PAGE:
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Friday, December 19, 2014

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Gaza tarnishes Sharon legacy

 

The editorial about former Israeli prime minister Ariel Sharon (“Sharon’s final lesson,” The CJN, Jan. 16) is shockingly false and disingenuous.

How can you applaud and equate Sharon’s “fighting spirit” with the 2005 war of expulsion he waged on the Israelis of Gush Katif, which, contrary to your view, did nothing to advance the cause of peace and did not “force peace,” but in fact did the opposite, with all of Gaza becoming a new forward launch-pad to terrorist rocket attacks?

And how thoughtless is it to suggest that Israel survived the disengagement when 1,800 families were left without a viable plan for the rebuilding of their jobs, businesses and housing, most of whom suffered for years and some of whom still feel the effect?

Contrary to what you say were the lessons learned from Sharon’s strength in his “bulldozer” approach, the lessons learned from the Gush Katif/Gaza expulsion are the exact opposite of what you claim – that we cannot again risk it all for no expectation of success.

David Bronfman

Toronto

 

Mandela was no friend to Israel

 

A recent editorial, (“Netanyahu’s lame excuse,” The CJN, Dec. 19) lambasted Israeli Prime Minister Benjamin Netanyahu for his no-show at the memorial service of Nelson Mandela in Johannesburg, South Africa. The writer maintains Mandela was a friend to Israel. The facts show otherwise.

On Oct. 20, 1999, nine years after his release from prison, Mandela travelled to Gaza and spoke before PLO leader Yasser Arafat and the Palestinian Legislative Council. To applause, Mandela said: “If the only alternative is violence, we will use violence!” Notice he used the word “we,” associating himself with the Palestinians in their use of violence and terrorism against Israel.

Unfortunately, Mandela maintained a fondness for those who used violence to achieve their aims. In November 2004, when Arafat died, Mandela mourned his old friend saying that “Yasser Arafat was one of the outstanding freedom fighters of this generation.”

The editorial said that Mandela preached reconciliation for all of his post-presidential years. Is advocating violence part of this effort? When it came to the Jewish State of Israel, Mandela obviously had a change of heart.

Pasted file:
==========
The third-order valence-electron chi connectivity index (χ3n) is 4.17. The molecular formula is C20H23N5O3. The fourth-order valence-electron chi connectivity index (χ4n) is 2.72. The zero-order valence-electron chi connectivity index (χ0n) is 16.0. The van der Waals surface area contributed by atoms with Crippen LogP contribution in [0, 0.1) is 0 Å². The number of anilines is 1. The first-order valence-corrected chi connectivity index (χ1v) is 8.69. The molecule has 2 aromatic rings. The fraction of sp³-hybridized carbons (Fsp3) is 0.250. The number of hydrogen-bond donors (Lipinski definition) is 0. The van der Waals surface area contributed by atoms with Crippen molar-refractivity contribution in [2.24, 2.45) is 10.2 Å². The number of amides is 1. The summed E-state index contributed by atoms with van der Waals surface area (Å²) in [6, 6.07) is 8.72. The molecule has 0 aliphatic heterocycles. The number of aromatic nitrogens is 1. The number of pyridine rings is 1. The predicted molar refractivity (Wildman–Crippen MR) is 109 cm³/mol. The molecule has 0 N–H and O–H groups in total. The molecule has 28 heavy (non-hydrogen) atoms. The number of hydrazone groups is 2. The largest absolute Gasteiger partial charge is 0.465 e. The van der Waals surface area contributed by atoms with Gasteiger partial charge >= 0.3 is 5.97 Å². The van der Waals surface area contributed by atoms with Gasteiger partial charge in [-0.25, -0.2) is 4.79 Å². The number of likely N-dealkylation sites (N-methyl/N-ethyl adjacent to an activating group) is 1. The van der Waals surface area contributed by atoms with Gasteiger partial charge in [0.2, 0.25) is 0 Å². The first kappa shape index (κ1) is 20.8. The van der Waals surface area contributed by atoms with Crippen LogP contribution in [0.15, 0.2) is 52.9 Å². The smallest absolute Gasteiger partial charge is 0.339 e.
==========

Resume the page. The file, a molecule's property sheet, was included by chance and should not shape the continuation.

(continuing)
Rabbi Mordechai Bulua

Montreal

 

Jewish learning is not affordable

 

Thank you Rabbi Jay Kelman, (“Pushing the door on tuition wide open,” The CJN, Dec. 19) for your article on tuition fees.

As immigrant families in the 1970s, we made sure to send our children to Jewish schools. Now these children, although they are hard-working adults, cannot afford to send their own children to Jewish day schools.

We cannot afford to limit the study of the Torah to the part of the community who can afford it.

We as a community should come together to ask retired teachers to volunteer their time and ask our high school and yeshiva students to earn credits by volunteering two hours a week to teach children of middle-income families.

There have never been better times for the Jewish community than now, when we are free to study the Torah and practise our Jewishness. The only obstacle is that many young families cannot afford it.

Our community is rich enough to help Jewish day schools absorb more students. There is no value to money without Jewish education.

Bloria Lasry

Toronto

 

Jewish RCAF veterans sought

 

I am writing a book about my father, Abe Ferstman, who served in the Royal Canadian Air Force as a bomber navigator during World War II. He died prematurely in 1977. I would like to interview other Jewish RCAF veterans about their experiences as Jews in uniform during the war, for example about Jewish chaplains and religious services, relations with non-Jews, any discrimination encountered, etc.

I would also be pleased to hear from anyone who knew my father at any stage of his life. I can be reached at 416-922-0305 or brian@ferstmanlaw.com.

Brian Ferstman

Toronto

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